Submitted by on Thu, 11/12/2020 - 11:46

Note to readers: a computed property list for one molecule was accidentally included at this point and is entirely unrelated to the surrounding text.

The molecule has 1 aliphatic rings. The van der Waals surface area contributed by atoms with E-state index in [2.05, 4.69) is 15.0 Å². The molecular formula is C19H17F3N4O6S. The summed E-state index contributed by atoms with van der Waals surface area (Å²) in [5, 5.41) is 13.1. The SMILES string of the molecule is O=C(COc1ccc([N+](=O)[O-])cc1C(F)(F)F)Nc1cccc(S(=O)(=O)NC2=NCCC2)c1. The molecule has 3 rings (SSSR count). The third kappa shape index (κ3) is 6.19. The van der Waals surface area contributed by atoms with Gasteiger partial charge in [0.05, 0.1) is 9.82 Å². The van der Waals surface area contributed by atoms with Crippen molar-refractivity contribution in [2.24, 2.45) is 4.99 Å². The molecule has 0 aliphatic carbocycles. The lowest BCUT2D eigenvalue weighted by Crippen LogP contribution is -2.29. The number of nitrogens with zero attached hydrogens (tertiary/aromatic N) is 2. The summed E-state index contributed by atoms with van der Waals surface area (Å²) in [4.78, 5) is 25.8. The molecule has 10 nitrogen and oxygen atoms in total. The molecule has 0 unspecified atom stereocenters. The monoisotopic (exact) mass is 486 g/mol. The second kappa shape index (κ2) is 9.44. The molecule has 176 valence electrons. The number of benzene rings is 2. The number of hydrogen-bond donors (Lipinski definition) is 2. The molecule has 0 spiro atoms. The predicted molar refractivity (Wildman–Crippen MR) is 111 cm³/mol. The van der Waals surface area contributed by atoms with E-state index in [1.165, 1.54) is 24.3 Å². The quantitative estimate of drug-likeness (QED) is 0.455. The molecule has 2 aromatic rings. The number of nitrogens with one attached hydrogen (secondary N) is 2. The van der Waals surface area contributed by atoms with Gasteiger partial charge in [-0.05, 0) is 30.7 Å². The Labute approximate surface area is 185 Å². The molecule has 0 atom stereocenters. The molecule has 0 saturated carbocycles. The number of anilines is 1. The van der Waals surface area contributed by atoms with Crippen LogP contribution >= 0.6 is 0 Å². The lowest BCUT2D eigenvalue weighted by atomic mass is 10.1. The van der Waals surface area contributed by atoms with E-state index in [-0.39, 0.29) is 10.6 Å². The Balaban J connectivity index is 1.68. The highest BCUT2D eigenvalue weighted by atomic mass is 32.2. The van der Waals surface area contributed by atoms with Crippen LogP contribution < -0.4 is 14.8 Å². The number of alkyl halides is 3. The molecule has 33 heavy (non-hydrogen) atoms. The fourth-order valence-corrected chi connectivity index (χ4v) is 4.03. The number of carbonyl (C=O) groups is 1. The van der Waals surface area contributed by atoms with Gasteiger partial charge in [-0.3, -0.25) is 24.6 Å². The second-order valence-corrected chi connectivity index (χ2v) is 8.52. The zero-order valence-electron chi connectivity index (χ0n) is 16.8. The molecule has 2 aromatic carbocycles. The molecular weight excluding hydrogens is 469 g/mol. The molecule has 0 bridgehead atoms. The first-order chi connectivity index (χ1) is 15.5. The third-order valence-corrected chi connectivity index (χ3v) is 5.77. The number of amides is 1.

Genome-wide association studies have demonstrated significant links between human brain structure and common DNA variants. Similar studies with rodents have been challenging because of smaller brain volumes. Using high field MRI (9.4 T) and compressed sensing, we have achieved microscopic resolution and sufficiently high throughput for rodent population studies. We generated whole brain structural MRI and diffusion connectomes for four diverse isogenic lines of mice (C57BL/6J, DBA/2J, CAST/EiJ, and BTBR) at spatial resolution 20,000 times higher than human connectomes. We measured narrow sense heritability (h2) I.e. the fraction of variance explained by strains in a simple ANOVA model for volumes and scalar diffusion metrics, and estimates of residual technical error for 166 regions in each hemisphere and connectivity between the regions. Volumes of discrete brain regions had the highest mean heritability (0.71 ± 0.23 SD, n = 332), followed by fractional anisotropy (0.54 ± 0.26), radial diffusivity (0.34 ± 0.022), and axial diffusivity (0.28 ± 0.19). Connection profiles were statistically different in 280 of 322 nodes across all four strains. Nearly 150 of the connection profiles were statistically different between the C57BL/6J, DBA/2J, and CAST/EiJ lines. Microscopic whole brain MRI/DTI has allowed us to identify significant heritable phenotypes in brain volume, scalar DTI metrics, and quantitative connectomes. NeuroScience Publication Volume 222, 15 November 2020, 117274


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